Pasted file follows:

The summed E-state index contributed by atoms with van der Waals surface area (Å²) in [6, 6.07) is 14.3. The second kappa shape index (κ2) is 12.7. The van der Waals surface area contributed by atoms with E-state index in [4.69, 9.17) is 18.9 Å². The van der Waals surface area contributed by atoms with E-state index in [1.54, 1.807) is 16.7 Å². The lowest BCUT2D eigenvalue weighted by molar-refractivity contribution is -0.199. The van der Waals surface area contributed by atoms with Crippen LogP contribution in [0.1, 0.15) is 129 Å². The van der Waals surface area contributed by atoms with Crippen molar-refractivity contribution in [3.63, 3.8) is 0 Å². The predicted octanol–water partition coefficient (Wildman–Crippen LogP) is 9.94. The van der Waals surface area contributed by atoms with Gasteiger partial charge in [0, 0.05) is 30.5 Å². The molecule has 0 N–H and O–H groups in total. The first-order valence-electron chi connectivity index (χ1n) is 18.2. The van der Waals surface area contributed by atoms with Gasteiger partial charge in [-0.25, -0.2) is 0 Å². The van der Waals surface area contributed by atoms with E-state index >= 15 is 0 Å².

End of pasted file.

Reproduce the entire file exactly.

The summed E-state index contributed by atoms with van der Waals surface area (Å²) in [6, 6.07) is 14.3. The second kappa shape index (κ2) is 12.7. The van der Waals surface area contributed by atoms with E-state index in [4.69, 9.17) is 18.9 Å². The van der Waals surface area contributed by atoms with E-state index in [1.54, 1.807) is 16.7 Å². The lowest BCUT2D eigenvalue weighted by molar-refractivity contribution is -0.199. The van der Waals surface area contributed by atoms with Crippen LogP contribution in [0.1, 0.15) is 129 Å². The van der Waals surface area contributed by atoms with Crippen molar-refractivity contribution in [3.63, 3.8) is 0 Å². The predicted octanol–water partition coefficient (Wildman–Crippen LogP) is 9.94. The van der Waals surface area contributed by atoms with Gasteiger partial charge in [0, 0.05) is 30.5 Å². The molecule has 0 N–H and O–H groups in total. The first-order valence-electron chi connectivity index (χ1n) is 18.2. The van der Waals surface area contributed by atoms with Gasteiger partial charge in [-0.25, -0.2) is 0 Å². The van der Waals surface area contributed by atoms with E-state index >= 15 is 0 Å².